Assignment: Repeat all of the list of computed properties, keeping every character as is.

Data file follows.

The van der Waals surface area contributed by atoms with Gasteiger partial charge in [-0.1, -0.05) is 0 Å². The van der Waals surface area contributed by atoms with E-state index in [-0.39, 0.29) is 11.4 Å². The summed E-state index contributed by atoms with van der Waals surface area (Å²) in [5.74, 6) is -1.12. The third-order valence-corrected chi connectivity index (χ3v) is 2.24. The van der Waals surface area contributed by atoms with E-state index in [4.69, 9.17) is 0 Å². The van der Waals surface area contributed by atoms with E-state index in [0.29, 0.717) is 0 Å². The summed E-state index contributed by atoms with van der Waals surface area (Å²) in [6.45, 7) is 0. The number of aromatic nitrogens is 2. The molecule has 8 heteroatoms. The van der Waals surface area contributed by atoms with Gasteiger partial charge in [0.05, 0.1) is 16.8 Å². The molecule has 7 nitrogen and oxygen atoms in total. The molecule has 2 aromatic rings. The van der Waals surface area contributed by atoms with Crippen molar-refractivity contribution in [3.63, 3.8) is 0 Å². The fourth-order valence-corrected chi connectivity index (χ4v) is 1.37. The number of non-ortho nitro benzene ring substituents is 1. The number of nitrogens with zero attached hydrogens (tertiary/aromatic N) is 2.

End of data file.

The van der Waals surface area contributed by atoms with Gasteiger partial charge in [-0.1, -0.05) is 0 Å². The van der Waals surface area contributed by atoms with E-state index in [-0.39, 0.29) is 11.4 Å². The summed E-state index contributed by atoms with van der Waals surface area (Å²) in [5.74, 6) is -1.12. The third-order valence-corrected chi connectivity index (χ3v) is 2.24. The van der Waals surface area contributed by atoms with E-state index in [4.69, 9.17) is 0 Å². The van der Waals surface area contributed by atoms with E-state index in [0.29, 0.717) is 0 Å². The summed E-state index contributed by atoms with van der Waals surface area (Å²) in [6.45, 7) is 0. The number of aromatic nitrogens is 2. The molecule has 8 heteroatoms. The van der Waals surface area contributed by atoms with Gasteiger partial charge in [0.05, 0.1) is 16.8 Å². The molecule has 7 nitrogen and oxygen atoms in total. The molecule has 2 aromatic rings. The van der Waals surface area contributed by atoms with Crippen molar-refractivity contribution in [3.63, 3.8) is 0 Å². The fourth-order valence-corrected chi connectivity index (χ4v) is 1.37. The number of non-ortho nitro benzene ring substituents is 1. The number of nitrogens with zero attached hydrogens (tertiary/aromatic N) is 2.